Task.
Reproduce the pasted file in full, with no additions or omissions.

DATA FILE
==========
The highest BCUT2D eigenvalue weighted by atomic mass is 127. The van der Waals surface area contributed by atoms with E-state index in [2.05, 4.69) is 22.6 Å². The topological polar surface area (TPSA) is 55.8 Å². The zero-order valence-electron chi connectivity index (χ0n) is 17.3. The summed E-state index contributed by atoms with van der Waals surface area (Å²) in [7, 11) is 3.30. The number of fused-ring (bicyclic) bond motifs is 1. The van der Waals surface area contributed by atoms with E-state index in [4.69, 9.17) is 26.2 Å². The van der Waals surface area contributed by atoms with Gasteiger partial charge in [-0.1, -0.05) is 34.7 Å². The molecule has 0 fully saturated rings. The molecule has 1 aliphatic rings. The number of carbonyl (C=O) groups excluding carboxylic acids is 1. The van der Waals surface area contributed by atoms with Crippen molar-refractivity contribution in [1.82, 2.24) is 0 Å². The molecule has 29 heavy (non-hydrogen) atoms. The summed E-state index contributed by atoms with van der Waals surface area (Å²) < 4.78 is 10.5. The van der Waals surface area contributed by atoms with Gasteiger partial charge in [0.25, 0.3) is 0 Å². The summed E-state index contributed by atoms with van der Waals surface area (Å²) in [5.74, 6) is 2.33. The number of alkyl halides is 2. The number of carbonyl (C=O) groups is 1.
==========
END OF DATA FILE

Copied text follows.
The highest BCUT2D eigenvalue weighted by atomic mass is 127. The van der Waals surface area contributed by atoms with E-state index in [2.05, 4.69) is 22.6 Å². The topological polar surface area (TPSA) is 55.8 Å². The zero-order valence-electron chi connectivity index (χ0n) is 17.3. The summed E-state index contributed by atoms with van der Waals surface area (Å²) in [7, 11) is 3.30. The number of fused-ring (bicyclic) bond motifs is 1. The van der Waals surface area contributed by atoms with E-state index in [4.69, 9.17) is 26.2 Å². The van der Waals surface area contributed by atoms with Gasteiger partial charge in [-0.1, -0.05) is 34.7 Å². The molecule has 0 fully saturated rings. The molecule has 1 aliphatic rings. The number of carbonyl (C=O) groups excluding carboxylic acids is 1. The van der Waals surface area contributed by atoms with Crippen molar-refractivity contribution in [1.82, 2.24) is 0 Å². The molecule has 29 heavy (non-hydrogen) atoms. The summed E-state index contributed by atoms with van der Waals surface area (Å²) < 4.78 is 10.5. The van der Waals surface area contributed by atoms with Gasteiger partial charge in [0.25, 0.3) is 0 Å². The summed E-state index contributed by atoms with van der Waals surface area (Å²) in [5.74, 6) is 2.33. The number of alkyl halides is 2. The number of carbonyl (C=O) groups is 1.